He... took me into a separate room
where we were alone.
He told me that it was no use to repeat my story
because no one would believe me.
That there had been race defilement,
and the only pardon for this was to kill the violator.
He told me that if I protected Mr Feldenstein,
that I would be held under arrest for perjury.
What did you reply to him?
I told him what I had said, again and again.
I told him that I could not say anything else,
I could not lie about someone who had been so kind to me.
Were you held under arrest?
Mrs Wallner, tell us,
what was the manner in which Emil Hahn conducted the prosecution?
He made a mockery
of everything Mr Feldenstein tried to say in his own defence.
He held him up to ridicule whenever possible.
What was the reaction of the audience?
They laughed again and again.
How long did the trial last?
Mrs Wallner?
How long did the trial last?
Two days.
Was the verdict passed at the end of the second day?
- What was the verdict? - Guilty.
And what was the sentence?
Mr Feldenstein was sentenced to be executed.
I was sentenced to be in prison for two years for perjury.
Who was the presiding judge?
Ernst Janning.
Were the sentences carried out?
Thank you very much, Mrs Wallner. That's all.
Any questions?
Your Honour, I would like to request that the witness be kept available.
We will present further evidence on the Feldenstein matter
when it comes time for the defence to present its case.
The witness will please hold herself so available.
You may go. You're excused now.
(Haywood) Colonel Lawson.
Your Honours, I offer in evidence a decree, signed by Adolf Hitler,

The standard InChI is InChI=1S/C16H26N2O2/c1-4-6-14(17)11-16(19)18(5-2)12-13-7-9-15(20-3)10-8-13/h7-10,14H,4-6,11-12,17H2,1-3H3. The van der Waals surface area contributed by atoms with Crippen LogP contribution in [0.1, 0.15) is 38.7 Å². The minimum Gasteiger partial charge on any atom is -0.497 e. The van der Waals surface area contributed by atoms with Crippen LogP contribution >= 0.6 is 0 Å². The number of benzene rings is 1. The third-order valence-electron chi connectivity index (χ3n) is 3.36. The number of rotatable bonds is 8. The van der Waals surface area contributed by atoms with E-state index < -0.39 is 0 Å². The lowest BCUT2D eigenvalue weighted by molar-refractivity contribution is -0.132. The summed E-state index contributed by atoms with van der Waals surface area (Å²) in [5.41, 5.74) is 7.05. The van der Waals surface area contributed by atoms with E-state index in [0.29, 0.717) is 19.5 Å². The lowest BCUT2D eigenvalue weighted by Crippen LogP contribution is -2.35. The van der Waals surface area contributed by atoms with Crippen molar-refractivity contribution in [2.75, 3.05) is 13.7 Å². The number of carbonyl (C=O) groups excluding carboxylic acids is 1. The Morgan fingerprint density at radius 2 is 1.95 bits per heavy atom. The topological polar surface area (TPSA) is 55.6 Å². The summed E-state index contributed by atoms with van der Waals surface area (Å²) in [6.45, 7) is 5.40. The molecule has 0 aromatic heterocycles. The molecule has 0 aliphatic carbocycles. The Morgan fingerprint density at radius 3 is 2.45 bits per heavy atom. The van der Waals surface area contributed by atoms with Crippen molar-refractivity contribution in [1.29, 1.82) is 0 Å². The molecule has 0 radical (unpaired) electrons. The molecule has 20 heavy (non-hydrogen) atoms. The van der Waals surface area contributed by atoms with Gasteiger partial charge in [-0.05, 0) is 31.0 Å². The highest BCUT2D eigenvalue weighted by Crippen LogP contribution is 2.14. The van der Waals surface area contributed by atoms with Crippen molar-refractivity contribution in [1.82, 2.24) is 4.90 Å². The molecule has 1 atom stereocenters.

directing that all persons accused or suspected of disloyalty
or resistance of any sort
might be arrested secretly,
with no notice to friends or relatives, without any trial whatsoever,
and put into concentration camps.
I also offer a group of orders issued under that decree,
each one signed by one of the defendants,
by which hundreds of persons were arrested
and placed in concentration camps.
Signed by Friedrich Hofstetter,
Werner Lampe,
Emil Hahn,
Ernst Janning.
Your Honours, the defendants on trial here today
did not personally administer the concentration camps.
They never had to beat victims,
or pull the lever that released gas into the chambers.
But as the documents we have introduced into this case have shown,
these defendants fashioned and executed laws,
and rendered judgments
which sent millions of victims to their destinations.
Major Radnitz.
Your Honours, I would like to request that Colonel Lawson be sworn in as a witness.
- Granted. - Thank you.
Will you raise your right hand?
I swear by God the Almighty and Omniscient
that I will speak the pure truth and withhold and add nothing.
I do.
Were you active in the United States army in 1945 at the close of the war?
Yes, I was.
Were you in command of troops liberating concentration camps?
I was.
- Were you in Dachau and Belsen? - Yes.
Were you present when the films we are about to see were taken?
Yes, I was.
The map shows the number of and location of concentration camps
under the Third Reich.
Buchenwald concentration camp was founded in 1933.
Its inmates numbered about 80,000.
There was a motto at Buchenwald:
"Break the body,
break the spirit,
break the heart."
The ovens at Buchenwald,
evidence of last-minute efforts to dispose of bodies.
The stoves were manufactured by a well-known company
which also specialised in baking ovens.
The name of the firm is clearly inscribed.
An exhibit of by-products of Buchenwald,
displayed for the local townspeople by an Allied officer.
Brushes of every description.
Shoes - adults' and children's.
Gold from teeth, melted down,